Informations sur naissance

Date de naissance:
14/04/1885
Lieu de naissance:
Kruishoutem, Oost-Vlaanderen, Belgique

Informations générales

Profession:
Homestead farmer
Religion:
catholique romain

Informations service militaire

Pays:
Canada
Force armée:
Canadian Expeditionary Force
Rang:
Private
Numéro de service:
888266
Unités:
 —  Canadian Infantry, 28th Bn. (North West)  (Dernière unité connue)

Informations sur décès

Date de décès:
06/11/1917
Lieu de décès:
Mosselmarkt, Passchendaele, Belgique
Cause du décès:
Killed in action (K.I.A.)
Âge:
32

Mémorial

Ypres (Menin Gate) Memorial
Panneau: Panel 18 - 26 - 28.

Points d'intérêt 2

#1 Lieu de naissance
#2 "Lieu de décès"

Mon histoire

Richard Taelman was born in 1885 in Kruishoutem, East Flanders, Belgium. As a farmer’s son Richard emigrated to Canada and started farming in Ratner, Saskatchewan. In May 1916 Richard enlisted in the Canadian Expeditionary Force, as war raged in his native country. By the time of the Battle of Passchendaele Richard served with the Canadian Infantry 28th (North West) Battalion, part of the 6th Canadian Brigade, of the 2nd Canadian Division. The Division attacked the village of Passchendaele with the 6th Canadian Brigade. The attack was carried by the 27th on the right, the 31st in the center and the 28th Battalion on the left.

At 6.00 a.m. on the morning of the 6th of November 1917 the allied artillery opened up an incredibly heavy barrage on the crest of the Passchendaele Ridge. The troops climbed out of their trenches and shell holes and moved forward. The terrain was wet and boggy and the men struggled forward through the desolate wasteland. Some parties ploughed knee-deep through the water and the mud. Three minutes after zero hour, the German artillery laid down a heavy barrage of their own, but the shelling was erratic and the Germans had trouble pinpointing the exact locations of the attacking troops. The effects of the irregular shell fire were further reduced by the swampy nature of the ground, which made the shells to misfire. While the men were struggling in the mud they were harassed by German airmen, which strafed their ranks with machine gun fire.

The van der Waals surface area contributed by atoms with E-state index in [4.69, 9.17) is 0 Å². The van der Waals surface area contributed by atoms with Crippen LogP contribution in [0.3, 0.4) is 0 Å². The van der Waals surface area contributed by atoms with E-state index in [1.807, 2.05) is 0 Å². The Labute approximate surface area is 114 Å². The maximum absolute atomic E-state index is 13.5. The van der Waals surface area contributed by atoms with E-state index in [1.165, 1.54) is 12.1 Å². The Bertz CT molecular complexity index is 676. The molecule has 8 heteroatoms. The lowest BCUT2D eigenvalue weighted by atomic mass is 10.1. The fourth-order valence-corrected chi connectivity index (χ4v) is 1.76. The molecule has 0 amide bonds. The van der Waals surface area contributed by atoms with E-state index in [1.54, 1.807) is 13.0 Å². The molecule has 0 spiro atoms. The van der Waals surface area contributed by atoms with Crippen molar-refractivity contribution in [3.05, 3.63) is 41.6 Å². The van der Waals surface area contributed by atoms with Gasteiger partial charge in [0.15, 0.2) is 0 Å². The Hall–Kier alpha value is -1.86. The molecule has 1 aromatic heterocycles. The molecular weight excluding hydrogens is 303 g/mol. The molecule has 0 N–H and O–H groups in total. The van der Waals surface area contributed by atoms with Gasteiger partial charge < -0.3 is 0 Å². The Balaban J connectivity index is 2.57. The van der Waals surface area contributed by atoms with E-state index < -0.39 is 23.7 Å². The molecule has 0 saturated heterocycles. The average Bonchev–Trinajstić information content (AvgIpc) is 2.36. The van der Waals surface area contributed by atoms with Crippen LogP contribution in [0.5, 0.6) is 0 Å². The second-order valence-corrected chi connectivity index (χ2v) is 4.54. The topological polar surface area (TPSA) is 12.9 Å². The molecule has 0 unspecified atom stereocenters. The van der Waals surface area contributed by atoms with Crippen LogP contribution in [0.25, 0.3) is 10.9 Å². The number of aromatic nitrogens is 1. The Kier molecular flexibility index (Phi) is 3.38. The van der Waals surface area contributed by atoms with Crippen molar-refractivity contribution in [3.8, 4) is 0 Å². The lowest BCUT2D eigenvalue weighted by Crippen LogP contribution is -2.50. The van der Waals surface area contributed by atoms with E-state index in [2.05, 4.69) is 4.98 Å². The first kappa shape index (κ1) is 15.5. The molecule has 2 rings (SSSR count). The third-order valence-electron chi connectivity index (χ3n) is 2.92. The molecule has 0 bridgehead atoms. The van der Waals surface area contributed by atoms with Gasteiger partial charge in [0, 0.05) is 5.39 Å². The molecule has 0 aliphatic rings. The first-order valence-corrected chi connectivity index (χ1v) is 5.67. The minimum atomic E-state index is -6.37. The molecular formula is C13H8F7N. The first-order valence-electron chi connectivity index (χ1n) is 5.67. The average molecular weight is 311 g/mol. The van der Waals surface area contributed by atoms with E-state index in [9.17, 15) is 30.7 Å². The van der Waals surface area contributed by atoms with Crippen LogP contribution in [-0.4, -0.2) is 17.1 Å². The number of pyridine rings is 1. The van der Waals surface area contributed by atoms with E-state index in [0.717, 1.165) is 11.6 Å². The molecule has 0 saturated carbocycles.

At about 100 yards from the Battalion’s objective the Germans enfiladed the men with heavy machine gun fire. The Passchendaele Ridge was littered with series of pill-boxes, which stood at every cross point or were hidden in ruined farms. The German main line of defense ran along the Passchendaele-Mosselmarkt Road. This line however lacked the protection of dug-outs and many Germans were killed due to the barrage, others were seen fleeing from the line. Notwithstanding the heavy machine gun fire the men pressed on, outflanking and clearing the pill-boxes.

By 7.40 a.m. all Companies had reached their objectives. Consolidation of the positions was completed shortly after 10.00 a.m. The Battalion suffered about 35 casualties during the attack, but suffered more casualties when German airplanes started shooting at the men in the lines. After the airplanes were driven off, the German artillery started shelling the men in their positions on the ridge. This bombardment lasted till 06.00 p.m. Parties of stretcher bearers encountered great difficulties in evacuating the wounded, due to the shelling and the ghastly state of the ground. Nevertheless all the dead were buried in the field, before the Battalion was relieved.

Thirty-two year old Private Richard Taelman was killed in action during the 28th Battalion’s attack Northwest of Passchendaele. He was buried in the field near Vindictive Cross Roads, only a couple of kilometers from his birthplace, but thousands of kilometers from home. Though Richard had been buried in the field, his grave got lost. Richard is remembered on the Ypres Menin Gate Memorial.

Complément d’informations 2